How to Rule an Empire and Get Away with It by K. J. Parker

How to Rule an Empire and Get Away With It

You have no idea how excited I was when I heard that bestselling author K. J. Parker was releasing a sequel to Sixteen Ways to Defend a Walled City, which was one of my favourite books of 2019.  This sequel is an awesome and entertaining continuation of the first book’s story, and this time it follows an actor who attempts to con everyone to save his city.  Easily one of the funniest books I read all year, How to Rule an Empire and Get Away with It was an automatic inclusion on this list, and I cannot wait to see if Parker is going to continue this fantastic series in the future.

 

The Grove of the Caesars by Lindsey Davis

The Grove of the Caesars Cover

Another great read from one of my favourite historical fiction authors, Lindsey Davis, The Grove of the Caesars was a compelling historical murder mystery which sees a sassy private investigator hunt a serial killer in ancient Rome.  Highly recommended.

 

Demon in White by Christopher Ruocchio

Demon in White Cover 1

For the third year in a row, science fiction supernova Christopher Ruocchio makes his way onto my favourite books of the year list with the epic and impressive Demon in White.  Serving as the third entry in his Sun Eater Sequence (which has also featured Empire of Silence and Howling Dark), this was an expansive and powerful science fiction novel that follows a doomed protagonist across a dark gothic universe.  An absolute masterpiece, I guarantee that the next book in the series will be one of my top books of 2021.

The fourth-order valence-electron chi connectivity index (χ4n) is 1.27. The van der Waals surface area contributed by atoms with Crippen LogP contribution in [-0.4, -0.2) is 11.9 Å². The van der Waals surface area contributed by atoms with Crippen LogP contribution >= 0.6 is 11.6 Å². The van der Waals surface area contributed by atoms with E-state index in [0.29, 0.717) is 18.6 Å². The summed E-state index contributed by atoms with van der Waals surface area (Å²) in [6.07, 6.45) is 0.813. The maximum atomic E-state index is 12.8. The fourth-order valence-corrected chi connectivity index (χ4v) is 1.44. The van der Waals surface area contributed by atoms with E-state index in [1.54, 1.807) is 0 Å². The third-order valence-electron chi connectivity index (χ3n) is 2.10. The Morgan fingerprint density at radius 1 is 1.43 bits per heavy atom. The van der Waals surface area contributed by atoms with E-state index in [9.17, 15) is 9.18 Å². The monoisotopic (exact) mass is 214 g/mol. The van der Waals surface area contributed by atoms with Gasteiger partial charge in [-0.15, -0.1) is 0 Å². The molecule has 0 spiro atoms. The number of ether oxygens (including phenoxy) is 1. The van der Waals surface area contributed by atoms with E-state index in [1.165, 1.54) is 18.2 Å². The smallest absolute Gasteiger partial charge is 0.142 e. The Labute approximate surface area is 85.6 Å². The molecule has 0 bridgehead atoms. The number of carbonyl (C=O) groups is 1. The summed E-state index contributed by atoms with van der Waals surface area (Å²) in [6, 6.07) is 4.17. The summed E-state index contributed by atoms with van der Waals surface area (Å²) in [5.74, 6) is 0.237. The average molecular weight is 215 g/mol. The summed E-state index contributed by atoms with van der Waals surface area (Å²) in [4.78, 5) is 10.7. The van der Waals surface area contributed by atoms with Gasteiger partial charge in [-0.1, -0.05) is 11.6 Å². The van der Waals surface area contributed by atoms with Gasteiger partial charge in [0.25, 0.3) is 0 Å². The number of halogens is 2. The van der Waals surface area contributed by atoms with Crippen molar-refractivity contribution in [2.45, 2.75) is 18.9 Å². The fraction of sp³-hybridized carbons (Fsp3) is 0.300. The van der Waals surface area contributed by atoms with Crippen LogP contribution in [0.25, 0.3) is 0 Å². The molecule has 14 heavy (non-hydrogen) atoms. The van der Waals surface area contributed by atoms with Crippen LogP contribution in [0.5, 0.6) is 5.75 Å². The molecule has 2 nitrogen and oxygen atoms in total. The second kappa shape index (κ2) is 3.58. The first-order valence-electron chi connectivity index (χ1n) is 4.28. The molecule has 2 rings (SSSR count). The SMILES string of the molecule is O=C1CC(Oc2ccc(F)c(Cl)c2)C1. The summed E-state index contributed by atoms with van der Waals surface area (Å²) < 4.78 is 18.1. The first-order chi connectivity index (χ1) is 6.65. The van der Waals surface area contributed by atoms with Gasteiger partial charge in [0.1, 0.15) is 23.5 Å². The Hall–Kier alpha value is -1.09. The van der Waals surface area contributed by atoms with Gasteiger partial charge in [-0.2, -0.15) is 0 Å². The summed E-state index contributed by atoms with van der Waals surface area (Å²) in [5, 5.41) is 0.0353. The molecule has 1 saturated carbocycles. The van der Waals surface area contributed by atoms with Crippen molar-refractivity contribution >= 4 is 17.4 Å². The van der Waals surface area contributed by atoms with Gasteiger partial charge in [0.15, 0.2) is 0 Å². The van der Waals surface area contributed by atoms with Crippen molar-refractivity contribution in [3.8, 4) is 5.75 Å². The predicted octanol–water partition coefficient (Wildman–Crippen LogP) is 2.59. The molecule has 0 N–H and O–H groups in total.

Race the Sands by Sarah Beth Durst

Race the Sands Cover

Another new author I decided to check out this year was Sarah Beth Durst and her standalone fantasy novel, Race the Sands.  This was an incredibly fun and intriguing read that sees the future of a distinctive fantasy realm decided with monster racing.  I had a great time reading this fast-paced and exceptional book and I cannot wait to see how Durst’s next novel, The Bone Maker, turns out.

 

Ink by Jonathan Maberry

Ink Cover